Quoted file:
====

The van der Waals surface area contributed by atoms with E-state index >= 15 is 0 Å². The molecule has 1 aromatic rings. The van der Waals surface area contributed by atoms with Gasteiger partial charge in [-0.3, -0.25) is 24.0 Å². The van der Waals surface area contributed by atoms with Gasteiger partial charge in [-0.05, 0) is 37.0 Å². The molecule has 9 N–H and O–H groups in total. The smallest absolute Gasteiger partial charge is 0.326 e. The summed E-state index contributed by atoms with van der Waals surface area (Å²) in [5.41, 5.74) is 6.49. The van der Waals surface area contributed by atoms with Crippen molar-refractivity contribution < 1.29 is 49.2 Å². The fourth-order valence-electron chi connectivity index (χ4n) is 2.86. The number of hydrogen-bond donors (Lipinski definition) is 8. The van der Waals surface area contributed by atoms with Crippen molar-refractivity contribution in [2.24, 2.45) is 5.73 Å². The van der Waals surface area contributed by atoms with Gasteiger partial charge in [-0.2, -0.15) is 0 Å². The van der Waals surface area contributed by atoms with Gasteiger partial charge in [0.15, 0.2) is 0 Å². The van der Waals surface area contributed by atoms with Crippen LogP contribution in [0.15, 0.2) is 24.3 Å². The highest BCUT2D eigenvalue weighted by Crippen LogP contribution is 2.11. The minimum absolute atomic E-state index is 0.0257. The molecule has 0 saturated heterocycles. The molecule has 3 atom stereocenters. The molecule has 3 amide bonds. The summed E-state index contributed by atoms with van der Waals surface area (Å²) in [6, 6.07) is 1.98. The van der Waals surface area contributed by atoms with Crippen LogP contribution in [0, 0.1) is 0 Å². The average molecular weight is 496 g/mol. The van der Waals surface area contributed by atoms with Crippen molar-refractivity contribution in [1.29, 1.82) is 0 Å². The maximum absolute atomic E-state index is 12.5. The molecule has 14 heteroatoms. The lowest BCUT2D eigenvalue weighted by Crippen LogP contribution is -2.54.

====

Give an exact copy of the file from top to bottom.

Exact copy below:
The van der Waals surface area contributed by atoms with E-state index >= 15 is 0 Å². The molecule has 1 aromatic rings. The van der Waals surface area contributed by atoms with Gasteiger partial charge in [-0.3, -0.25) is 24.0 Å². The van der Waals surface area contributed by atoms with Gasteiger partial charge in [-0.05, 0) is 37.0 Å². The molecule has 9 N–H and O–H groups in total. The smallest absolute Gasteiger partial charge is 0.326 e. The summed E-state index contributed by atoms with van der Waals surface area (Å²) in [5.41, 5.74) is 6.49. The van der Waals surface area contributed by atoms with Crippen molar-refractivity contribution < 1.29 is 49.2 Å². The fourth-order valence-electron chi connectivity index (χ4n) is 2.86. The number of hydrogen-bond donors (Lipinski definition) is 8. The van der Waals surface area contributed by atoms with Crippen molar-refractivity contribution in [2.24, 2.45) is 5.73 Å². The van der Waals surface area contributed by atoms with Gasteiger partial charge in [-0.2, -0.15) is 0 Å². The van der Waals surface area contributed by atoms with Gasteiger partial charge in [0.15, 0.2) is 0 Å². The van der Waals surface area contributed by atoms with Crippen LogP contribution in [0.15, 0.2) is 24.3 Å². The highest BCUT2D eigenvalue weighted by Crippen LogP contribution is 2.11. The minimum absolute atomic E-state index is 0.0257. The molecule has 0 saturated heterocycles. The molecule has 3 atom stereocenters. The molecule has 3 amide bonds. The summed E-state index contributed by atoms with van der Waals surface area (Å²) in [6, 6.07) is 1.98. The van der Waals surface area contributed by atoms with Crippen LogP contribution in [0, 0.1) is 0 Å². The average molecular weight is 496 g/mol. The van der Waals surface area contributed by atoms with Crippen molar-refractivity contribution in [1.29, 1.82) is 0 Å². The maximum absolute atomic E-state index is 12.5. The molecule has 14 heteroatoms. The lowest BCUT2D eigenvalue weighted by Crippen LogP contribution is -2.54.